Shame on The Irish Catholic Church and Nuns.

The report out to-day opens up the abuse by the Catholic Church and by Nuns of young girls and woman.


Thousands of women and young girls sent to Catholic-run workhouses where they were subjected to a regime of hard work and prayer.

The Magdalene religious-run institutions started in the late 1700s as places to rehabilitate so-called “fallen” women.   It is estimated that around 30,000 women, mainly single mothers and teenage girls, were placed in the laundries to work.   There were 10 Magdalene laundries across Ireland and the last one closed its doors in 1996.


Image from Yahoo photos

The church authorities must have known this was happening because priest would be visiting and the nuns would have needed permission from the top to run all the laundries.

It found that more than 2,100 women, more than a quarter of those who were held in the Magdalene laundries for whom records survived, were sent directly by the government.   The Irish government has always previously denied direct involvement in the system, which was run by four religious congregations: Sisters of Our Lady of Charity, The Good Shepherds, The Sisters of Mercy and the Religious Sisters of Charity.

Women were forced into Magdalene laundries for crimes as minor as not paying for a train ticket, the report found. The majority of those incarcerated were there for minor offences such as theft and vagrancy. A small number of the women were there for prostitution.

They all worked long hours and never got any pay, then they had to go to pray for hours.


Image from Yahoo photos

The Irish Taoiseach ( Prime Minister ) gave a short apology in Parliament to-day.

The Magdalene Survivors Together group quickly dismissed the prime minister’s apology.   “He is the Taoiseach of our country, he is the Taoiseach of the Irish people, and that is not a proper apology,” Maureen Sullivan said.

More than 10,000 women, aged from nine to 89, were sent to eight of the ten laundries from which records were available between 1992 and 1996.   Advocacy group Justice for Magdalen’s (JFM) said it was aware of at least 988 women who were buried in laundry plots in cemeteries across Ireland, meaning they stayed in the institutions until death. The inquiry could confirm only 879.

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26 responses to “Shame on The Irish Catholic Church and Nuns.

  1. Shame on anyone who abuses, regardless of their proclaimed faith. Find me one that isn’t poorly run, Catholic, Islamic, Protestant, Jewish–all of them have something to shame them.

    As for the Laundries, go watch The Magdalene Sisters.

  2. It’s a truly horrifying story. But I’m glad that it’s finally getting the coverage. These women need justice. And they need a proper apology. One from both the government and the church. Then an investigation needs to be launched.

    There’s an interesting, but heartbreaking, documentary for anyone interested:

    There’s also a good Peter Mullan film called The Magdalene Sisters which was inspired by the documentary.

  3. Injustices of this sort need to be dealt with thoroughly and with thought. I realise it’s difficult for people who have had the issue thrust upon them long afterwards, but I don’t think a quick apology is sufficient. But it is a start.

  4. The Catholic Church per se has so much to answer for. If THEY had to confess every sin they, as a whole have ever commited..they would be in the confessional until Doomsday.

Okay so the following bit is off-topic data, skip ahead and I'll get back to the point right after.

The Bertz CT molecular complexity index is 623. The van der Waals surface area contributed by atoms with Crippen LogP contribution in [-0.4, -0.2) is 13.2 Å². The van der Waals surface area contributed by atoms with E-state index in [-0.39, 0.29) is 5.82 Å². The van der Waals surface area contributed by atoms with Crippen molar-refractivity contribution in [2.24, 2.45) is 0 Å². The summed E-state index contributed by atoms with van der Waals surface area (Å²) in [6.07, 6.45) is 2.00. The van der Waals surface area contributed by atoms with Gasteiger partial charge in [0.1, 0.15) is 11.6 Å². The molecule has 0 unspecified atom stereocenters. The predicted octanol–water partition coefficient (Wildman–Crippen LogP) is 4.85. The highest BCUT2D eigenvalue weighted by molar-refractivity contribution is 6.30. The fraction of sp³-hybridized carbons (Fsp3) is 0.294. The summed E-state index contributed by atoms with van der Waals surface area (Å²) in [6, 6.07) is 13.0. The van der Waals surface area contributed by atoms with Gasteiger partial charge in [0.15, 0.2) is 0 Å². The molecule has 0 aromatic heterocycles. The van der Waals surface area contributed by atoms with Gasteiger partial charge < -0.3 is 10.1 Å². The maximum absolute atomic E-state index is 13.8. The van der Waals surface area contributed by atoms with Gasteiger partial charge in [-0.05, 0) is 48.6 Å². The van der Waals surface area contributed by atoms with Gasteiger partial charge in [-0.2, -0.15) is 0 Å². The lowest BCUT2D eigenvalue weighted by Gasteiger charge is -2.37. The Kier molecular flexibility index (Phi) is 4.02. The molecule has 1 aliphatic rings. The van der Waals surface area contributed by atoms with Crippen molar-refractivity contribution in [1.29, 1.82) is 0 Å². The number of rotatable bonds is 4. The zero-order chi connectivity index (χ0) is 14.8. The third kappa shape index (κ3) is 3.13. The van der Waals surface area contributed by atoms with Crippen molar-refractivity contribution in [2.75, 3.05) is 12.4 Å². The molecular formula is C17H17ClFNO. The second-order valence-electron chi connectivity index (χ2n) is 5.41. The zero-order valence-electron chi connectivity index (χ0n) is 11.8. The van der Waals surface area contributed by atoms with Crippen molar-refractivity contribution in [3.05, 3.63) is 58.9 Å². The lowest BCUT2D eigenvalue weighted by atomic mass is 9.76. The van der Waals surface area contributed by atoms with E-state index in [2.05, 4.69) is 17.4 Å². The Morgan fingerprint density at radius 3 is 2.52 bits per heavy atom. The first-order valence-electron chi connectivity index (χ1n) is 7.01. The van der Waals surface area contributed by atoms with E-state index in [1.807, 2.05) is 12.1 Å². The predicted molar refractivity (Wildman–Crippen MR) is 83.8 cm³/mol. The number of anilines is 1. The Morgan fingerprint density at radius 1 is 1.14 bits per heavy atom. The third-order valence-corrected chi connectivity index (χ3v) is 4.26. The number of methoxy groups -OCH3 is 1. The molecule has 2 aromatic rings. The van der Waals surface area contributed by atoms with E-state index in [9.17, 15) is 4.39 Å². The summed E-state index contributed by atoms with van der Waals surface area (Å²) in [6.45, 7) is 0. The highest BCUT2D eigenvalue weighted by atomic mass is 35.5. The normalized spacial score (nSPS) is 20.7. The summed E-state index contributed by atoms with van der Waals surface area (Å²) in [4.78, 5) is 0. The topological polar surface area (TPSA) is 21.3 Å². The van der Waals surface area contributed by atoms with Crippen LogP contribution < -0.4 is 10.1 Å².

And that old fool in the Vatican turns a blind eye to child abuse so he won’t appologise to these poor women.

  5. it’s awful, those surviving should be reimbursed for all those years of slave labor.

  6. Incredibly sad for those poor women! I hope the government comes through with a better apology. As for the church, I wouldn’t hold my breath for that apology.

  7. @__@

    That’s how it was then… today, this stuff won’t escape the media/whistleblowers. * and iphone with camera*

  8. The Magdalene Sisters illustrates the nightmare. The fact that they existed until 1996 is horrific. I think this is an atrocity. The government should have to do more than give a brief apology. It sickens me.
    Good post, Harry.

  9. I was contemplating the Church’s attitude to such issues as this, and paedophile priests, as I rode the elevator to work last week.

    It was just wrong on so many levels…

    More seriously, it’s refreshing to find that there are people here in Belfast who think sensibly and are prepared to buck the establishment. If only there were more of us, I’d like to think such atrocities could never happen.

    • I don’t think it will happen as much since so much has been found out, i have 3 posts about pedophile priests as well.

      Thanks for visiting glad to see you here.

  10. Churches…especially the Catholic Church have a lot of sins to answer for.

  11. The Catholic Church yet again leave me speechless in disgusts. Here’s hoping even evil nuns and priests are banished into hell for their sins!

  12. Dear Harry, you are certainly an advocate after my own heart with this post. Thank you.
    As a recovering American-Irish Catholic I have long been appalled by, and have had my sensibilities attacked by the Church. The place my mother who was raised by her very Irish Roman Catholics grandparents thought I would be safe from the worlds harm. She had no idea the parish youth priest was a child predator.

    The harm is too great, too widely assaulted for us to keep thinking that it is going away, As long as The Church repeatedly hides and safeguards these men and woman of bankrupt character and morals women and children will never be safe. I also find it very sad that this can cause a persons faith to be completely trashed, especially at a time when it may be all they had to hang on to.

    And they call themselves children of God?

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